Writing About Writing

– Dedicated to writers who have influenced me

Each story genre has a central concern. A love story, for instance, answers what love is while detective fiction answers what crime is. A bildungsroman talks about growth or maturity while superhero fiction talks about morality. Metafiction can be understood as a work that explores what fiction is.

We have probably heard that metafiction is a text aware of its fictional status. That is one way to write/conceive metafiction. Another way of thinking about metafiction is that it is a commentary on what fiction is, and what writing it must feel like. Such works explore the connection between art/fiction and reality, creations and creators explicitly.

We will write this second form of metafiction. We will write about the process of writing. And we will definitely write about writers, with them as protagonists.


To do this, think about what fiction means and bring it out in your pieces. For instance,

  • Fiction is lying, so metafiction either says that fiction is a lie or that fiction is the truth. Then, you can describe a writer who writes true fiction or fake fiction and what happens to those stories. Do they have value if they are false? Or do we learn that fiction is both true and false simultaneously?

  • Fiction is constructed, so metafiction either says that fiction is constructed or that it is reality-as-is. Then, the writer in your story works hard to create fiction or absorb it from the world, and the problems it brings along.

There are other axes of thinking about fiction: permanence/impermanence, difference from the author’s world, originality/influence, pervasiveness and containment, cohesivity of a text, structure and sequencing in a text, translation, authorship and authority, censorship etc.

Write something in which a writer protagonist talks about their relationship with fiction. Use a metafictional concern if possible.


Here are a few prompts to get you started. You can choose to ignore these and write your own ideas.

  • Ell-P reads a Tamil translation of their Hindi text and there is a mis-translation on Page 48, Line 17. They do not know whether to attribute it to the translator or the publisher. They decide to trace the source of the mistake, uncovering the unnerving fact that a novel is actually ‘written’ by an industry, not an individual.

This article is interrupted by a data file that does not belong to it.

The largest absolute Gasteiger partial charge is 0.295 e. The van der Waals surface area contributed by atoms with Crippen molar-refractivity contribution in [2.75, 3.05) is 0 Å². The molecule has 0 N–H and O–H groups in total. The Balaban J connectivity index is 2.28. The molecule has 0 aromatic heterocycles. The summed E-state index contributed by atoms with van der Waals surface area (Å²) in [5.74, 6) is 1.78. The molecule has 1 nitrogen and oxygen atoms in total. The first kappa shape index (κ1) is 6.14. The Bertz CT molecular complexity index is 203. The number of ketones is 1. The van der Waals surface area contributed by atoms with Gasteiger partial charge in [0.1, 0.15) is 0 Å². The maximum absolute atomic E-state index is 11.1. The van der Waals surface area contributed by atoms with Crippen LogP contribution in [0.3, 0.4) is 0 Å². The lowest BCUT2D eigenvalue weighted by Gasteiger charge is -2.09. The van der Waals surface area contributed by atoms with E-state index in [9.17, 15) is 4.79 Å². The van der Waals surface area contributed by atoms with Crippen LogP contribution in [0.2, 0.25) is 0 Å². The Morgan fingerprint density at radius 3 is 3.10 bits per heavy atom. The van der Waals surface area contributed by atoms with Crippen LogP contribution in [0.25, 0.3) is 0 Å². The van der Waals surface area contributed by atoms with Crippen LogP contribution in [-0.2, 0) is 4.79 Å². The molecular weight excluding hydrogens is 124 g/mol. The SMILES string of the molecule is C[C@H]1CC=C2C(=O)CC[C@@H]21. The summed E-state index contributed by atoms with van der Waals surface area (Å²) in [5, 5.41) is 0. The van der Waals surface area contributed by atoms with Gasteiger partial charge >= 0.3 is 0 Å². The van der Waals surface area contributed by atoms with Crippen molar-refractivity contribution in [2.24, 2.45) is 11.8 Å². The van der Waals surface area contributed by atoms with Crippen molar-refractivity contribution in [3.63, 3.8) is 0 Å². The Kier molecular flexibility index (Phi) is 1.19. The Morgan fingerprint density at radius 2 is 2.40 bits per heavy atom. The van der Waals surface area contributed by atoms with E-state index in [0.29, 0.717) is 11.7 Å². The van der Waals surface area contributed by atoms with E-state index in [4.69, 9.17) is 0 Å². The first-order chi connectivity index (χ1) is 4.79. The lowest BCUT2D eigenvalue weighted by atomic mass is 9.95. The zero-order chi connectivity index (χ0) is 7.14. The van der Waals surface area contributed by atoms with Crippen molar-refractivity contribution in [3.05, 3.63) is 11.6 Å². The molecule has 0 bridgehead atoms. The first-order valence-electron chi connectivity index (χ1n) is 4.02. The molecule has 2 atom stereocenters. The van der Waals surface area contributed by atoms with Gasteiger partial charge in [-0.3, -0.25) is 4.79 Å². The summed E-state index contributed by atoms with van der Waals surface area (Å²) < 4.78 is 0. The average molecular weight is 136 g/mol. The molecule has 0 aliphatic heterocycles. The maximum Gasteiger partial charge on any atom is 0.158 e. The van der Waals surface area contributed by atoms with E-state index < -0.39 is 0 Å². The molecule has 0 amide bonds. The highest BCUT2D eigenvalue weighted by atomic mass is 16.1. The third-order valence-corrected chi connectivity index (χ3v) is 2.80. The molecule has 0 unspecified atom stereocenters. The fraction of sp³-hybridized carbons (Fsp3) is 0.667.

• Pavan is a ghostwriter for Ashvin’s mythology series. Ashvin is rewriting characters from the Matsya Purana into Modern Matsya Purana, an adaptation for modern readers. Pavan wonders if Ashvin is any better than him because they are both copying work by someone else. He struggles to explain why Ashvin is a writer and he is a ghostwriter.

  • Anjali is the writer for Nikita’s illustrated children’s classic targeted towards early readers. A particular storyline is text heavy and Nikita wants Anjali to cut down on the writing to make ‘space’ for the illustration. Anjali believes that early readers have to ‘read’ and Nikita argues that they need to ‘read’ illustrations as well.

  • Amel has experimented with minimalistic writing. Her most recent novel had twenty-five words spanning seven hundred pages, framing the whitespace in innovative ways. After receiving her Pulitzer, Booker and Nobel, she sits down to edit her piece to create her masterpiece, driven by a Platonic calling for ‘true art’.

  • Shikhar does not write anymore; he spends his days lying on his back, smoking weed and tracing the smoke into typing and writing gestures. The words of every novel he has thus written are embossed firmly in his mind, accessible only when he is high, though in that state, he cannot write. When sober, he stutters to complete a sentence, leave alone write one. He is worried that his stories will be lost with him.

  • Isha has a prohibitive pencil and Karthik is a voracious writer. They create books based on an ebb and flow of words, Isha striking out much of what Karthik writes. This excess/dearth has been a bone of contention between them until they separate their professional work. Isha becomes a successful editor while Karthik finds no readers. Do they eventually get back to working together?

  • Vishakha died recently, and her work was published posthumously by her long-time partner. Her fifty-odd fanbase who had tolerated her cliffhangers find that this new set of stories has an ending to many of her previously incomplete storylines. They realise that the cliffhangers they found so appealing were actually random stops in the plot. Does this enhance Vishakha’s status or reduce it?

  • Abhishek is a famous writer in Canada who writes about Indian slums. The authenticity of his work is plugged by his sharper-than-thy imagination, which he has started using a lot of of late. His critics find his descriptions ‘stark, evocative but true to the reality of millions of starving mouths’. Abhishek flies down to Dharaavi once, but finds that his work nowhere mirrors the reality but differs from it in subtle ways.

Further Reading:

Author: Ayush

I love writing, and this blog serves as a slow growing collection of all my writing endeavours.

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